Of the multifarious activities of Hildegard of Bingen (1098-1179)—which included life as a Benedictine abbess, founding two monasteries, as well as being a poet and a writer on a wide range of subjects—composition of music to be sung during the liturgy was a vital feature for which she is mostly remembered. Her music, of which there are two works on this recording (Spiritus Sanctus vivificans and O virtus sapientiae), largely stretched the boundaries of the chant of the time, often going beyond the common range that had become usual. It is of a lyrical nature, more often than not being particularly appropriate for the nature of each text. She combined all of her music into a collection entitled Symphonia armoniae celestium revelationum, the exact date of which is not known. Spiritus Sanctus vivificans is a dedicatory hymn to the Holy Spirit, while O virtus sapientiae is a hymn to the Holy Wisdom and the Trinity of Father, Son and Holy Spirit. Both of these works are performed here with a typical organum drone.

Following on from Hope finds a way, included in the first volume of Naked Byrd, Jonathan Roberts’s (b1983) Never seek to tell thy love, brings the programme into the present day. For some years now Roberts has taken part in the educational arm of the Armonico Consort, assisting in their regular workshops. His own music has been nurtured through the Consort, and Never seek to tell thy love is the second of his compositions that they have recorded. Scored for full choir, the text is by William Blake and was first published in 1863.

Antonio Lotti (1667-1740) wrote a small number of settings of the Crucifixus text, of which the version found here (Crucufixus a 8) is probably the most frequently performed. Resident in Venice for most of his career, Lotti was a successful composer of operas as well as writing a great deal of sacred music—his last position being that of the celebrated maestro di capella at the Basilica of St Mark’s. He is mostly known for this short Crucifixus scored for eight voices, which originally formed part of a setting of the Credo, the Nicene Creed used in Christian liturgy, which Lotti composed between 1717 and 1719.

Tomás Luis de Victoria (c1548-1611) is largely regarded as the pre-eminent Spanish composer of the Renaissance period. While his output was written entirely for the church, Victoria was not the most prolific composer of his generation, with many of his contemporaries writing a great deal more music. Born and raised in Avila, Victoria studied in Rome (and possibly with Palestrina, although there is no conclusive proof of this), returning to Spain after a period of work and his ordination to the priesthood. Victoria’s music shows him to be a master of polyphony, and in particular influenced by the Italian style exemplified by Palestrina. Versa est is a six-part motet taken from Victoria’s setting of the Requiem Mass (originally entitled Officium Defunctorum), originally published by Victoria in 1605. The text of Versa est, from the book of Job, refers to the organ and harp echoing voices of weeping, with a plea for mercy as death approaches.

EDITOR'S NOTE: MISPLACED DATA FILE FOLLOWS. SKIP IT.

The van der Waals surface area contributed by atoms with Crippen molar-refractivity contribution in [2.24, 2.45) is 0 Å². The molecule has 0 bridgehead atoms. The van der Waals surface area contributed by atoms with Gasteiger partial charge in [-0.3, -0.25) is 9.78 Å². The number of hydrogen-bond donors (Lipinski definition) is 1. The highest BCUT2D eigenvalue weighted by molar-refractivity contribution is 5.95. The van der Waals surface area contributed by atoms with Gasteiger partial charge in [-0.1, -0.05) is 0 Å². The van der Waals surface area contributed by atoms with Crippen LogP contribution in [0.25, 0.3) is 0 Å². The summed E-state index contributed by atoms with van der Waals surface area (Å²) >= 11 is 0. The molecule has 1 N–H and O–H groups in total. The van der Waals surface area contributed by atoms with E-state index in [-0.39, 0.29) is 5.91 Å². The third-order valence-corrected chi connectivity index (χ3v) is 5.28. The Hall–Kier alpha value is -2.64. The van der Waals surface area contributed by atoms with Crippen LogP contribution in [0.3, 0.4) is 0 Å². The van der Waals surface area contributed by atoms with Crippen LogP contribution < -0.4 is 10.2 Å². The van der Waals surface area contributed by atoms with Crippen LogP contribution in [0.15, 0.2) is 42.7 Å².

The British-born composer David Buckley (b1976) is perhaps best known as a composer of film scores, writing for major film productions and releases. Trained at the University of Cambridge, Buckley has also written successfully for television, his output being influenced by a remarkably diverse range of musical styles. In Strengthen ye the weak hands, a setting of a text from Isaiah Chapter 35, he demonstrates his compositional versatility in a piece that is full of hope in the coming of the Saviour.

Similarly to Tallis, William Byrd (c1540-1623) was a recusant composer, forced to keep his Roman Catholic faith a secret. In post-Reformation England when the Latin Catholic liturgy was banned, services that followed the Roman Rite took place in secret, and a number of composers wrote music that would have been performed during such events. Byrd’s three Latin settings of the Mass for three, four and five voices fall clearly into this category, and Byrd was quite brave in allowing his name to be credited on their first publication around 1592 (the publisher wasn’t quite as brave, preferring to remain anonymous). As a composer who was in particular favour with Queen Elizabeth I, Byrd’s Catholic activities were frequently overlooked. The Agnus Dei presented here is from the Mass for four voices, which is thought to have been the first of these three settings of the Mass that Byrd penned.

Closing the recording is perhaps one of the most significant and well-known shorter pieces of choral music composed in Britain in the latter half of the twentieth century. Composed in 1982, The Lamb, with a text by William Blake, was written for the third birthday of John Tavener’s nephew, Simon, and has become one of his most renowned works. The simplicity of the music mirrors that of the text and Tavener himself has written that ‘It was composed from seven notes in an afternoon. Blake’s child-like vision perhaps explains The Lamb’s great popularity in a world that is starved of this precious and sacred dimension in almost every aspect of life.’

Adam Binks 2010